Among this full panoply of cross-disciplinary knowledge, our industry interviewees suggest that design, or more importantly design-for-AM (DfAM), could serve as a key differentiator for their employees, and as a value creator for their company. One executive perhaps summarized this best by stating, “Finding the right technical skills is still challenging but what we lack now are the skills required to design and manufacture entirely new products which have been optimized for AM.”
A DfAM process allows manufacturers to improve existing products by leveraging AM’s unique capabilities by assisting designers in exploboundaries ring previously unexplored regions of design spaces.14 With AM, manufacturers can construct organic shapes or produce parts with internal structures—which is typically either impossible or impractical with conventional manufacturing—to create products that reduce weight or part count. AM’s unique capabilities can also deliver improved product functionality and cost reduction.15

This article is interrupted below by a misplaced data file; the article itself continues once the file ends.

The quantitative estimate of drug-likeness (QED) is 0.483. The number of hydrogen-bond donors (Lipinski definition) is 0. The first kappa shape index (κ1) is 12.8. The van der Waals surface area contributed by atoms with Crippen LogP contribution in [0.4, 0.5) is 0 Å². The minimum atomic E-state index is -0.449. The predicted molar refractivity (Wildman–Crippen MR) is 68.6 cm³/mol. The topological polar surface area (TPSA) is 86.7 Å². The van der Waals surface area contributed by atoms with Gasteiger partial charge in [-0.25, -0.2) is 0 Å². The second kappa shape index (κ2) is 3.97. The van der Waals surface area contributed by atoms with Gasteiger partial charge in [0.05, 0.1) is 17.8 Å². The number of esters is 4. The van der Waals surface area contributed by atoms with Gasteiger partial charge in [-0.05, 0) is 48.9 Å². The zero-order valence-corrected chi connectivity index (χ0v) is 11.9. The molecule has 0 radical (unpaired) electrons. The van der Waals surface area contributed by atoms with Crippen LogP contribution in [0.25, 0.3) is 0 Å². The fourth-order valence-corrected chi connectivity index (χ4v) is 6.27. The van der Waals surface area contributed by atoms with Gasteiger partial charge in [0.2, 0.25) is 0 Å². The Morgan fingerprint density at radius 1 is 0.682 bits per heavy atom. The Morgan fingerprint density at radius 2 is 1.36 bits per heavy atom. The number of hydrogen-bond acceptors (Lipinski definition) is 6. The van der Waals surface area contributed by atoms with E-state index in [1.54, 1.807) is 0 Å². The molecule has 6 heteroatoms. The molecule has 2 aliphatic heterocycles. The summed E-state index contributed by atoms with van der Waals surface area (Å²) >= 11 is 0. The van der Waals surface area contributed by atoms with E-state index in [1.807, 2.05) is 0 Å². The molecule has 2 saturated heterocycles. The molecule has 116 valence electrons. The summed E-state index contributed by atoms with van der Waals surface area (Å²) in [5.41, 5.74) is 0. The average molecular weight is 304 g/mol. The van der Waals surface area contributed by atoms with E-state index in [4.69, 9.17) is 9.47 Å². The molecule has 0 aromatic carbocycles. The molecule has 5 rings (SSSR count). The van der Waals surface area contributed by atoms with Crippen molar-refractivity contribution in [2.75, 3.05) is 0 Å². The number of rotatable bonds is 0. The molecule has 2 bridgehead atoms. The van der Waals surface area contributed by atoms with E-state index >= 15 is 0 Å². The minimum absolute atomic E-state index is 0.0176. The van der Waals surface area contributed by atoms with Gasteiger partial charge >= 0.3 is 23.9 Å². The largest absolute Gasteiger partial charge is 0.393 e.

Industry experts with whom we spoke argued that although they still needed technical specialists (i.e., material science, operators, etc.), the larger demand was from the broader design and related engineering skill sets. As one practitioner stated, “For every one material scientist, I need 20 more designers, engineers, and other people knowledgeable about AM.”
As one practitioner stated, “For every one material scientist, I need 20 more designers, engineers, and other people knowledgeable about AM.”
Our research showed that many companies were ultimately seeking to use AM to create new solutions that leverage unique AM capabilities, such as light weighting and part consolidation. But because the design freedoms available under AM are immense,16 some interviewees noted that it’s been hard for some existing engineers to conceive new AM solutions. This may speak as much to a creative mindset—the ability to think “outside the box”—as much as it does to a particular set of design or process skills. One aerospace executive told us, “One creative engineer found an AM solution to a problem, when 1,000 classically trained ones couldn’t.” Another was even more blunt: “[We] had to kick the most experienced engineer off the team because for months he kept constraining the problem around conventional thought processes.”